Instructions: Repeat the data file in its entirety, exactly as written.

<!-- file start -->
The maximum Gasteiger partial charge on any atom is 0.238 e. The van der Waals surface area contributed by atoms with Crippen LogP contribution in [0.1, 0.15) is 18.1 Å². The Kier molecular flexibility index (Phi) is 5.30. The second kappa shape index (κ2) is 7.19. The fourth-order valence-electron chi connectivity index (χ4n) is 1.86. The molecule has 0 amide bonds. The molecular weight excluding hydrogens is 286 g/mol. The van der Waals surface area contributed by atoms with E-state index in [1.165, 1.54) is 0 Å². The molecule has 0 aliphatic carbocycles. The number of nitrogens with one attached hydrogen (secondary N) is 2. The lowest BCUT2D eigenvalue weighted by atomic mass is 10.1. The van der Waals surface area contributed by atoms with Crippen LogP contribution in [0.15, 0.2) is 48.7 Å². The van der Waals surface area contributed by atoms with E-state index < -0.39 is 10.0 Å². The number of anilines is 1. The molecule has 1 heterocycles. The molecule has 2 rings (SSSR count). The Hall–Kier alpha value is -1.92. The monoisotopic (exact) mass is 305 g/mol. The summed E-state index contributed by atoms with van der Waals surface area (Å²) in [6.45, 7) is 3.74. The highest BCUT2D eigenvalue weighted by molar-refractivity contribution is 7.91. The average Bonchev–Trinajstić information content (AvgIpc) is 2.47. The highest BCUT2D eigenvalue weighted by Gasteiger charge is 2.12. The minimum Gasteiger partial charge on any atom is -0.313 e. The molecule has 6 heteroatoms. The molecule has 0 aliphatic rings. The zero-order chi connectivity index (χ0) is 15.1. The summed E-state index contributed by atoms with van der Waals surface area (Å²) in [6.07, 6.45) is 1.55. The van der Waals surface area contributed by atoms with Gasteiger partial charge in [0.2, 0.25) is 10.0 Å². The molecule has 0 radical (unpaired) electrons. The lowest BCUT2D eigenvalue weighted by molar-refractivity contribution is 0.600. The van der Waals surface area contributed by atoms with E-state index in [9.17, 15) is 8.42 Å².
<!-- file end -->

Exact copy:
The maximum Gasteiger partial charge on any atom is 0.238 e. The van der Waals surface area contributed by atoms with Crippen LogP contribution in [0.1, 0.15) is 18.1 Å². The Kier molecular flexibility index (Phi) is 5.30. The second kappa shape index (κ2) is 7.19. The fourth-order valence-electron chi connectivity index (χ4n) is 1.86. The molecule has 0 amide bonds. The molecular weight excluding hydrogens is 286 g/mol. The van der Waals surface area contributed by atoms with E-state index in [1.165, 1.54) is 0 Å². The molecule has 0 aliphatic carbocycles. The number of nitrogens with one attached hydrogen (secondary N) is 2. The lowest BCUT2D eigenvalue weighted by atomic mass is 10.1. The van der Waals surface area contributed by atoms with Crippen LogP contribution in [0.15, 0.2) is 48.7 Å². The van der Waals surface area contributed by atoms with E-state index < -0.39 is 10.0 Å². The number of anilines is 1. The molecule has 1 heterocycles. The molecule has 2 rings (SSSR count). The Hall–Kier alpha value is -1.92. The monoisotopic (exact) mass is 305 g/mol. The summed E-state index contributed by atoms with van der Waals surface area (Å²) in [6.45, 7) is 3.74. The highest BCUT2D eigenvalue weighted by molar-refractivity contribution is 7.91. The average Bonchev–Trinajstić information content (AvgIpc) is 2.47. The highest BCUT2D eigenvalue weighted by Gasteiger charge is 2.12. The minimum Gasteiger partial charge on any atom is -0.313 e. The molecule has 6 heteroatoms. The molecule has 0 aliphatic rings. The zero-order chi connectivity index (χ0) is 15.1. The summed E-state index contributed by atoms with van der Waals surface area (Å²) in [6.07, 6.45) is 1.55. The van der Waals surface area contributed by atoms with Gasteiger partial charge in [0.2, 0.25) is 10.0 Å². The molecule has 0 radical (unpaired) electrons. The lowest BCUT2D eigenvalue weighted by molar-refractivity contribution is 0.600. The van der Waals surface area contributed by atoms with E-state index in [9.17, 15) is 8.42 Å².